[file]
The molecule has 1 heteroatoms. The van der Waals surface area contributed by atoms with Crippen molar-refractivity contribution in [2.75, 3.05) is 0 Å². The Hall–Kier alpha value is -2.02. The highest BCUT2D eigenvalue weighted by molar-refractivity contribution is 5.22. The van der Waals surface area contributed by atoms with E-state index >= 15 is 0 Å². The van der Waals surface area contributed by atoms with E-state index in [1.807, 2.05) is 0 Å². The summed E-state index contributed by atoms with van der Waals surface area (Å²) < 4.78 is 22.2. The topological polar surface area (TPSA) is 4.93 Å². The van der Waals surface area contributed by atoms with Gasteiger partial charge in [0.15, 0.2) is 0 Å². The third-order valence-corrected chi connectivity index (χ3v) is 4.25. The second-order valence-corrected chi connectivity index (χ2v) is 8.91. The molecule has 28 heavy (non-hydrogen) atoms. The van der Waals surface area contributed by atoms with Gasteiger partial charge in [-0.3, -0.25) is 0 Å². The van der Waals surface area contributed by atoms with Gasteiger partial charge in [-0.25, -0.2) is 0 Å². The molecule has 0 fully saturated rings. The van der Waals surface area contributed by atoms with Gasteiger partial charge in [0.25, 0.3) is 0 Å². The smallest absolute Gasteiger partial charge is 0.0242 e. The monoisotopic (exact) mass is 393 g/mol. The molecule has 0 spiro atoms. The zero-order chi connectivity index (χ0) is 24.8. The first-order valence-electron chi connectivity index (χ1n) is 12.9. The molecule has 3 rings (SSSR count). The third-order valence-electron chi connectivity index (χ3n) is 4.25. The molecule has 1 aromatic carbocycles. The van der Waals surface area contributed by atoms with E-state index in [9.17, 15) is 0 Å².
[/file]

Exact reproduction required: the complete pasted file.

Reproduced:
The molecule has 1 heteroatoms. The van der Waals surface area contributed by atoms with Crippen molar-refractivity contribution in [2.75, 3.05) is 0 Å². The Hall–Kier alpha value is -2.02. The highest BCUT2D eigenvalue weighted by molar-refractivity contribution is 5.22. The van der Waals surface area contributed by atoms with E-state index >= 15 is 0 Å². The van der Waals surface area contributed by atoms with E-state index in [1.807, 2.05) is 0 Å². The summed E-state index contributed by atoms with van der Waals surface area (Å²) < 4.78 is 22.2. The topological polar surface area (TPSA) is 4.93 Å². The van der Waals surface area contributed by atoms with Gasteiger partial charge in [0.15, 0.2) is 0 Å². The third-order valence-corrected chi connectivity index (χ3v) is 4.25. The second-order valence-corrected chi connectivity index (χ2v) is 8.91. The molecule has 28 heavy (non-hydrogen) atoms. The van der Waals surface area contributed by atoms with Gasteiger partial charge in [-0.3, -0.25) is 0 Å². The van der Waals surface area contributed by atoms with Gasteiger partial charge in [-0.25, -0.2) is 0 Å². The molecule has 0 fully saturated rings. The van der Waals surface area contributed by atoms with Gasteiger partial charge in [0.25, 0.3) is 0 Å². The smallest absolute Gasteiger partial charge is 0.0242 e. The monoisotopic (exact) mass is 393 g/mol. The molecule has 0 spiro atoms. The zero-order chi connectivity index (χ0) is 24.8. The first-order valence-electron chi connectivity index (χ1n) is 12.9. The molecule has 3 rings (SSSR count). The third-order valence-electron chi connectivity index (χ3n) is 4.25. The molecule has 1 aromatic carbocycles. The van der Waals surface area contributed by atoms with E-state index in [9.17, 15) is 0 Å².